1. Yes that’s an important point. I try to keep a patch of nettles going in the allotment for that very reason as I read they are an important host plant. Thanks for the book recommendation too!

  9. I have been adding around two new native species to my garden each year, with a focus on host plants and extending the flowering season. With each new species added, I see insects I have never seen before, and others that are coming back year on year. For me it is not just pollinators but all things (except Japanese beetles, I am speciesist). I have a number of ambush bugs this year, the red and blue leafhopper is always on the Asclepias verticillata, but the biggest pollinator hit this year had to be purple prairie clover (Dalea purpurea). It was covered with bees and flower flies of all stripe from dawn until dusk and is seemed that most such insects were spending max time there.

    1. That is so encouraging re the new insects appearing with the native plants, it’s very rewarding to garden in this way! Clover is a wonderful plant – we have a white form in our lawn and it has the added benefit of keeping the area very green!

      1. Sometimes it is because the host plant hosts more than just some species of caterpillar, as in the case with milkweed bug and beetle. They had no reason to visit before I added the milkweed. I found myself mildly annoyed that the beetles were making holes in the leaves, but really, they are part of the ecosystem, and they do not make significant damage. I also found myself mildly annoyed when a fat monarch cat was busily snipping the flower buds off so he could eat the stem of the bud. He did this methodically until the small inflorescence was spent, then moved on. He was last seen eating milkweed leaf. Again, that is who I planted it for – why be annoyed if the cat likes flower stems!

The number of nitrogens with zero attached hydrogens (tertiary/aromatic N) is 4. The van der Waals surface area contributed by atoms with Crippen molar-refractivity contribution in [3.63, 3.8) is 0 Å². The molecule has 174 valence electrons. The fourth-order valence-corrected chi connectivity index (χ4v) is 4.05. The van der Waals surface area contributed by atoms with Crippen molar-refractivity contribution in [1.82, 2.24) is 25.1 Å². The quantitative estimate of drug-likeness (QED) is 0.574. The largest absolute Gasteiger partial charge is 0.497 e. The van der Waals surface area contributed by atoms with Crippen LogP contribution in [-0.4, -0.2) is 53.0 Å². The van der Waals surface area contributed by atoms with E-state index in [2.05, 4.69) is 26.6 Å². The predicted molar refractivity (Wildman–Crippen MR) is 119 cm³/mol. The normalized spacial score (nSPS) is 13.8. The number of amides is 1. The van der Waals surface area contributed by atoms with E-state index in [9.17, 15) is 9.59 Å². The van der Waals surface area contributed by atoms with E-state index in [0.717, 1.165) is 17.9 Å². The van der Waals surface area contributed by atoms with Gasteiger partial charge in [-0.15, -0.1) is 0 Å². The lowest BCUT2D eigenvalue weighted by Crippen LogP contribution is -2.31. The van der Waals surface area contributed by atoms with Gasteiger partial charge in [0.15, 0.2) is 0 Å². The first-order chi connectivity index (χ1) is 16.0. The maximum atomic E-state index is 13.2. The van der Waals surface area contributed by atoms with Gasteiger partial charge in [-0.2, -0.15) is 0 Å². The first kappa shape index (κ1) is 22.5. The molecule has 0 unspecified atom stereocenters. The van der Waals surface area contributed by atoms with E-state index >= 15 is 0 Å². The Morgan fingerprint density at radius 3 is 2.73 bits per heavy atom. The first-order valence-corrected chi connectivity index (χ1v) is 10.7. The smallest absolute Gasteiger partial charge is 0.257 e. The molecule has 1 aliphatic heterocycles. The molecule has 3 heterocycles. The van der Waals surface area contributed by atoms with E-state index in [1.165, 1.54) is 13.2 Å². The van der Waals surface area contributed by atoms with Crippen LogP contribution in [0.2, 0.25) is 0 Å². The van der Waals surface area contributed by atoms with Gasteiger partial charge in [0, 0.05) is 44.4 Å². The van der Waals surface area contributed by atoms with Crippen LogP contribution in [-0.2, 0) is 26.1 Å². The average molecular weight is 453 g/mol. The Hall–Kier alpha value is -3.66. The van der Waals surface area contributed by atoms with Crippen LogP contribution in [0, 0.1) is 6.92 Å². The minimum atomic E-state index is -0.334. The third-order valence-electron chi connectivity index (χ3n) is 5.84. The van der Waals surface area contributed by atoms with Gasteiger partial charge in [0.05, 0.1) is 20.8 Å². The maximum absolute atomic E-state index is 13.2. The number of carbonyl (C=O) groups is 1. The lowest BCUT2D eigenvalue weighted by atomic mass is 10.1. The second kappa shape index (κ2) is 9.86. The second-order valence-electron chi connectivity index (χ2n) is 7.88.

2. It’s almost like we humans have been programmed to think the flowers are there for our benefit alone – part of the wider problem really, the idea that the planet’s resources are ours for the taking. But it’s also true that once we learn about ecosystems we see the upsides of our flowers being eaten – maybe? 😉

  10. What a great job you are doing encouraging so many pollinators and bugs to your garden. It is wonderful that so many gardeners are taking their responsibilities towards wildlife seriously.

  11. Yes, gardeners are at the forefront of making positive change for pollinators 😘🌼🐝 Every little flowering plant helps, love your wild flower patch and your lovely green lawn!

  12. I’m in the north west of England and have seen very few butterflies except cabbage white. I think the weather hugely affects them, too.

    Since I redesigned my garden last year I’ve tried to make sure that as many plants as possible are good for pollinators. Also that there is something available for them for as much of the year as possible.

    I see that as my small way of helping to reverse the global decline. I’ve just signed up for your newsletter:-)

    1. Yes the weather was probably a factor – both this year and also I heard that last year’s drought really affected insects – difficult times for them – but it’s great that you too are helping them out. Thanks for the sign up ☺️

  13. Interesting six. I see far fewer butterflies these days -can’t remember the last time I saw a Peacock butterfly in my garden. I went to RHS Rosemoor last week and there were a lot of Red Admirals there and also some Peacocks